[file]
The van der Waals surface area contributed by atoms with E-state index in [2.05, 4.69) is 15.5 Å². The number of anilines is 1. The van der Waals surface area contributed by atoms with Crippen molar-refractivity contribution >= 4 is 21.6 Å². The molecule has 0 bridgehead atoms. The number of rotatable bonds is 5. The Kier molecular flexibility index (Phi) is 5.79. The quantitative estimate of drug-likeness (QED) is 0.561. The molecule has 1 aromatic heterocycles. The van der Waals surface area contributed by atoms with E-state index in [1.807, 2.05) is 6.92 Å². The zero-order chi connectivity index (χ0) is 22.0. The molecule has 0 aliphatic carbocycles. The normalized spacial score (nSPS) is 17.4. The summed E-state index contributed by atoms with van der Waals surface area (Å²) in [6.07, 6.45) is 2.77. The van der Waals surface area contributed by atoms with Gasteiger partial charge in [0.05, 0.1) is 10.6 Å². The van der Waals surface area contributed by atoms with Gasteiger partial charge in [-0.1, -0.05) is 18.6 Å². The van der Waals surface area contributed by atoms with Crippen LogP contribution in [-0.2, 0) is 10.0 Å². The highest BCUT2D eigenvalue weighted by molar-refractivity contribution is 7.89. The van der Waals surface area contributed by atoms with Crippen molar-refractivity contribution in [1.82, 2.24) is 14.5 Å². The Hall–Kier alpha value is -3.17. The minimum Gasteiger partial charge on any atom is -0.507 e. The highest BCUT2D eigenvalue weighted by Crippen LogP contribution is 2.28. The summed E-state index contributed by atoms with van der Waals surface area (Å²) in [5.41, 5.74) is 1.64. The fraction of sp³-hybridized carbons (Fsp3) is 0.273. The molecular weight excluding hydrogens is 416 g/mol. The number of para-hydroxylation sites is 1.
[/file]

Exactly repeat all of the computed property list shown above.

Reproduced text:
The van der Waals surface area contributed by atoms with E-state index in [2.05, 4.69) is 15.5 Å². The number of anilines is 1. The van der Waals surface area contributed by atoms with Crippen molar-refractivity contribution >= 4 is 21.6 Å². The molecule has 0 bridgehead atoms. The number of rotatable bonds is 5. The Kier molecular flexibility index (Phi) is 5.79. The quantitative estimate of drug-likeness (QED) is 0.561. The molecule has 1 aromatic heterocycles. The van der Waals surface area contributed by atoms with E-state index in [1.807, 2.05) is 6.92 Å². The zero-order chi connectivity index (χ0) is 22.0. The molecule has 0 aliphatic carbocycles. The normalized spacial score (nSPS) is 17.4. The summed E-state index contributed by atoms with van der Waals surface area (Å²) in [6.07, 6.45) is 2.77. The van der Waals surface area contributed by atoms with Gasteiger partial charge in [0.05, 0.1) is 10.6 Å². The van der Waals surface area contributed by atoms with Gasteiger partial charge in [-0.1, -0.05) is 18.6 Å². The van der Waals surface area contributed by atoms with Crippen LogP contribution in [-0.2, 0) is 10.0 Å². The highest BCUT2D eigenvalue weighted by molar-refractivity contribution is 7.89. The van der Waals surface area contributed by atoms with Crippen molar-refractivity contribution in [1.82, 2.24) is 14.5 Å². The Hall–Kier alpha value is -3.17. The minimum Gasteiger partial charge on any atom is -0.507 e. The highest BCUT2D eigenvalue weighted by Crippen LogP contribution is 2.28. The summed E-state index contributed by atoms with van der Waals surface area (Å²) in [5.41, 5.74) is 1.64. The fraction of sp³-hybridized carbons (Fsp3) is 0.273. The molecular weight excluding hydrogens is 416 g/mol. The number of para-hydroxylation sites is 1.